So the comments problem (if there is one; as Jon Ericson very correctly points out the metric you want to look at is comments per post/answer, not the absolute number of comments made, and by that metric the commenting rate is holding flat) is merely a symptom of an underlying UX problem. And instead of attacking the symptom (which on a personal level I find to be very inappropriate, as I have seen a number of useful, helpful, and insightful comments get deleted under the guise of "improving the QA site"; and this is also not something I've seen happen on other SE sites), you should go after its root cause.

As I see it, the root cause begins and propagates roughly like:

  1. You have a feature in the interface that calls itself 'add comment'.
  2. The concept of a 'comment' is well defined, both linguistically and within the web/blog/forum/general Internet context.
  3. People use the 'add comment' feature to make comments, according to their intuitive understanding of what a 'comment' is.
  4. While the comments made generally abide by the same content guidelines as questions/answers (in terms of being respectful, on topic, and not vulgar/abusive), they don't fit the modified definition of a comment that has been adopted here.
  5. Manual action is taken to weed out all of those comments that aren't comments.
  6. Frustration ensues, on all sides.

Item #1 is the root of the issue. As long as the UI says 'add comment', #2 and #3 are going to follow as a consequence of human nature, how people interact with software, and the fact that you're trying to use 'comments' in a way that's different from how the rest of the Internet uses comments. And as long as #2 and #3 happen, #4, #5, and #6 will follow.

There are two things I can see that will break the cycle:

  1. Stop saying 'comment' if you don't really mean 'comment'. Change that 'add comment' to 'suggest an improvement' or 'message the author' or something else that's more in line with what you actually want people to do.

    And then next to it perhaps put a 'discuss this question/answer' (or even a 'comment') link that opens chat (preferably a lightweight version of chat, that lets people leave their initial message in a way that's similar to how 'add comment' currently works).

  2. Abandon the modified definition of 'comment'. Just let people make comments, and only hit the 'Delete' button when something truly abusive, obscene, nonsensical, or off-topic gets posted.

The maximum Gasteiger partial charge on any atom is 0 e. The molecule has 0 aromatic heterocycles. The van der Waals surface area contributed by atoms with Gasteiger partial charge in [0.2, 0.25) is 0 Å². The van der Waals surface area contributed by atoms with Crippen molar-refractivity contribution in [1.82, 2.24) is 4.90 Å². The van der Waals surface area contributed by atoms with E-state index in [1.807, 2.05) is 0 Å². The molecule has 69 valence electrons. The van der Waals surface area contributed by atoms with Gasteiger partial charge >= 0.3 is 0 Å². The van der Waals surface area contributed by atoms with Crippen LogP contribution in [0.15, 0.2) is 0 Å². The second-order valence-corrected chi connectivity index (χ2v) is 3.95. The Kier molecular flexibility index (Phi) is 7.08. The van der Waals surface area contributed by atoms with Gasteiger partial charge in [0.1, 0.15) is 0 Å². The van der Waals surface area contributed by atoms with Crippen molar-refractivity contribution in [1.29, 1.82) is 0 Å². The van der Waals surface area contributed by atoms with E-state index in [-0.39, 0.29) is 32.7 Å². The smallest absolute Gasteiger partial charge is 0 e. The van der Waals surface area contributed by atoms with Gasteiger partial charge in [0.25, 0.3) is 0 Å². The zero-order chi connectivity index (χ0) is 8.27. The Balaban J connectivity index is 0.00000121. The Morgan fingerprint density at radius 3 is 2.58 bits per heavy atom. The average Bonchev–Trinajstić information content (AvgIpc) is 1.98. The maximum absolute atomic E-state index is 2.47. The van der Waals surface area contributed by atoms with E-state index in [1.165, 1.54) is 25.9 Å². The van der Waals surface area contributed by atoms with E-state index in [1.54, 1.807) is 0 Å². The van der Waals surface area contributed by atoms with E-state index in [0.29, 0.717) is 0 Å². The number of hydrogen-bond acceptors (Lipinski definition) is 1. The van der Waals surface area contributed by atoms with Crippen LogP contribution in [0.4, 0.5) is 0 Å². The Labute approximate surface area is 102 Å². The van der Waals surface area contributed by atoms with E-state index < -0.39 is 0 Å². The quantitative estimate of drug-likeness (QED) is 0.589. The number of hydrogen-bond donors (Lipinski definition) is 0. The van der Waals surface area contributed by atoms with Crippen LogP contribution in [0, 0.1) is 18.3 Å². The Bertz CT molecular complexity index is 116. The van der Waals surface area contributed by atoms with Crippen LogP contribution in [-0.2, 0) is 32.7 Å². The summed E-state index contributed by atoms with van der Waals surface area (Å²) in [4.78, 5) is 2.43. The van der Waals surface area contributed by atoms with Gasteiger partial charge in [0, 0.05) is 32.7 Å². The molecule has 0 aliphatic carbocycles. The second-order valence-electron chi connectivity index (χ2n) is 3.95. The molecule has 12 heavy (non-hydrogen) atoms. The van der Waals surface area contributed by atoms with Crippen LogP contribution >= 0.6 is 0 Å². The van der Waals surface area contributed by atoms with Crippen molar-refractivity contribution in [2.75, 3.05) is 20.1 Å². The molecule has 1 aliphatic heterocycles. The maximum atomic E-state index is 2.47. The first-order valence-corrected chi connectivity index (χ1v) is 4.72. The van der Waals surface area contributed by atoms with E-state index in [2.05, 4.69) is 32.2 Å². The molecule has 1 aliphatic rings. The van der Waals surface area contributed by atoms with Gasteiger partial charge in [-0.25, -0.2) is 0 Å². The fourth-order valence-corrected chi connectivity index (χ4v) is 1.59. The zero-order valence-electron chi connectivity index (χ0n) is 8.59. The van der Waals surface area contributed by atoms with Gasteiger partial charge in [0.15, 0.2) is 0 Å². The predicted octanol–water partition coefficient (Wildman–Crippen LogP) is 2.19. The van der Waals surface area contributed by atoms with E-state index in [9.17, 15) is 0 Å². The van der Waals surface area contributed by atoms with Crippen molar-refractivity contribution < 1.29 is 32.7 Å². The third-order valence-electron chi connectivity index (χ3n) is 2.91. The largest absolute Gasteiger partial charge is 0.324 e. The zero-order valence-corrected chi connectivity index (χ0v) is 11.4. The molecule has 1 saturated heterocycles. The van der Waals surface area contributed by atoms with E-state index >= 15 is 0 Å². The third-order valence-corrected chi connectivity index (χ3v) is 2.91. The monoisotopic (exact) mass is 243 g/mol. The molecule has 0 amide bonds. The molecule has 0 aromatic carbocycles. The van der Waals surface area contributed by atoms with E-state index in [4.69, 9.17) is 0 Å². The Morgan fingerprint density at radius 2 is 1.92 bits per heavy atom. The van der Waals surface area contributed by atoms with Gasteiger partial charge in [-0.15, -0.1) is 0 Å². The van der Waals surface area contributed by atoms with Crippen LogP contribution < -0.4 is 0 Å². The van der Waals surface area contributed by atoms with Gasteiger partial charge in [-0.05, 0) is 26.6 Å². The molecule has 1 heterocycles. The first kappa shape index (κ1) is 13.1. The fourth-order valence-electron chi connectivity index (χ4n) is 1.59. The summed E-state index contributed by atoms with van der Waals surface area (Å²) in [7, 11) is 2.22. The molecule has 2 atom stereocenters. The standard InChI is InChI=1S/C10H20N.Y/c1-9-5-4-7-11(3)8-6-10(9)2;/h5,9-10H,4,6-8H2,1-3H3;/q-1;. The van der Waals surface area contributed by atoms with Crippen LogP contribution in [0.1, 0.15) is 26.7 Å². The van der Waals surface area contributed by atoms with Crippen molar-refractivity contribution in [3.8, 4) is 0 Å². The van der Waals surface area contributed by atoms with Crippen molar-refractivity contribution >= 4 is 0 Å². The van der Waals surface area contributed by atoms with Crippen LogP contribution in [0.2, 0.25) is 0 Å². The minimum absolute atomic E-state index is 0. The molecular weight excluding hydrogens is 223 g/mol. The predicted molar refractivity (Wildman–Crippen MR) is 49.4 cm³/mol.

I'd argue that this would be in-line with how the current Stack Exchange UI 'expects' to be used. Long strings of comments auto-collapse, so that only the highest rated ones are displayed and an extra click is needed to view the complete thread. So the feature is self-limiting, in that once a certain threshold is reached adding more comments to a post does not actually add any more clutter into the interface. Perhaps that threshold could be dialed down to just 3 or 4 comments.

    Granted not all comments will be 'useful', but a good number of them will. I often find very useful information in comments on SO, particularly in terms of updates being provided against an older answer that has been superseded or modified by new information (you might say that the author should just update the original answer, but that doesn't always happen; particularly on older answers).

    I'm grateful for the comments on SO. They've helped me many times. I don't see why comments on The Workplace need to be handled any differently, and I find it concerning that on this site I've seen many helpful comments just disappear into nothing. I don't believe such deletions improve the quality of the QA site, and I think it's doing a disservice to the people who took the time to post those comments.

Bottom line: As long as your interface says 'add comment', that's what people will do. If you don't want that, fix the interface.

  • 14
    The interface told me to add a comment....
    – Dennis
    Commented Jul 13, 2014 at 18:25
  • 2